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Life Parenting

Raising a Black Teen in Canada

Parenting is one of the toughest challenges I’ve faced in my lifetime; creating rules, developing guidelines and most challenging of all, leading by example! You’re faced with some of the most difficult tasks, knowing you’re trying to raise a confident, independent and strong individual.

Being a mom, I strive to protect my family by keeping them healthy, both physically and mentally. In recent months the tasks of parenting have been more challenging as we process current affairs from news reports—first, the COVID-19 outbreak and lately the ongoing struggle faced by people of colour.

Like many parents, we do the best we can to raise our children and to keep them from harm, but when they’re out, at school or with friends or even just running an errand, we have no immediate control of the potential dangers they face.

My son recently watched two Netflix shows to complete a social studies assignment. The first was When They See Us a series based on the real-life experiences of Central Park Five, and the second was documentary 13th based on the 13th US Amendment. He could only watch portions at a time because the content was so tough to digest. At times he would sob as he watched knowing these were actual events, and it could easily have been him.

An afternoon while I was cleaning, he startled me with a hug and apologized with tears in his eyes. At the time, I didn’t understand the context of his tears and apology. I embraced him regardless. He told me he’d just watched one of the, When They See Us episodes and said, “Now I understand why you’re concerned about my safety when I leave home and ask me to check-in with you if I’m not home by nine.”

In the past, he felt, because he didn’t have troublesome friends, he would always be safe. He consistently reminded me that his friends were homebodies or into sports. After watching these shows for his assignment, he finally understood the precautionary measures I would remind him of before he walked out the door.

As I mentioned earlier, being a parent is tough, but parenting a black child is tougher. We have to remind our kids they are smart, beautiful and matter in this world, despite the negative comments from authoritative figures and peers. In our absence, they deal with words like “you’re dumb” or “you’re ugly” or teased about their hair texture and their fuller features. Imagine hearing negative statements like this almost daily, now imagine the scars it leaves on their psyche.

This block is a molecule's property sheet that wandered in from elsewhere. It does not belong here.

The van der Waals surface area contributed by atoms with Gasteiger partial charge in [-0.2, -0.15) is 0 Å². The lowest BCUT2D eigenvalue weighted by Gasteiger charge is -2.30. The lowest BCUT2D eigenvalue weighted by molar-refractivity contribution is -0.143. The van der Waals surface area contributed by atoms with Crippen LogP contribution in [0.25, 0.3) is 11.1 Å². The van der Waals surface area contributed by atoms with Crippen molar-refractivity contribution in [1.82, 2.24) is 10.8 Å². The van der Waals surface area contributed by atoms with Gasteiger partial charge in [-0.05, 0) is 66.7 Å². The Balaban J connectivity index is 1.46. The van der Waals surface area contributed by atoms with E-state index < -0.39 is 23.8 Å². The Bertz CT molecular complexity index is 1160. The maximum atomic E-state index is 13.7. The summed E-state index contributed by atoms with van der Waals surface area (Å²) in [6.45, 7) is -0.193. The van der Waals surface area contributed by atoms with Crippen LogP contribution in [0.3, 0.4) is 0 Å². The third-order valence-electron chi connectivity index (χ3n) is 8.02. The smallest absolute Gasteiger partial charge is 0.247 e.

And when they visit a store and sales staff and security follow them, not to assist them but see if they’re stealing. Or when they head home from the library, or sports practice and pass-through a neighbourhood where no one looks like them, and a cop car scoops them up because they’re reported a suspicious-looking.

As a parent of a black teen son, it scares me when I consider the dangers he could face. I’d love to keep him close and in view, but it’s not a reasonable solution. Therefore I came up with a strategy to give me peace of mind while he’s out.

Here are 7 things I say or do before my son heads out:
  1. Try not to speak or laugh too loud while you’re out with your friends because your voice is deep and might be perceived as threatening.
  2. No horsing around in public unless you’re on the sports field, your movements might also be considered threatening.
  3. If cops approach you, remain respectful and ensure your hands are visible at all times.
  4. If you’re interrogated, ask for your parents and say nothing until we arrive.
  5. I also ask: who will you be with; where are you heading; remember to call or text if you switch locations and to do the same when you head home.
  6. If you’re not home by 9 p.m. call and let us know if you safe and what time to expect you. 
  7. And finally, I pray that God keeps him and his friends safe until they all return home.

Yes, parenting a black teen goes beyond conventional parenting. And for any parent reading this remember to always keep the lines of communication open between you and your teen, no matter how difficult the discussion.

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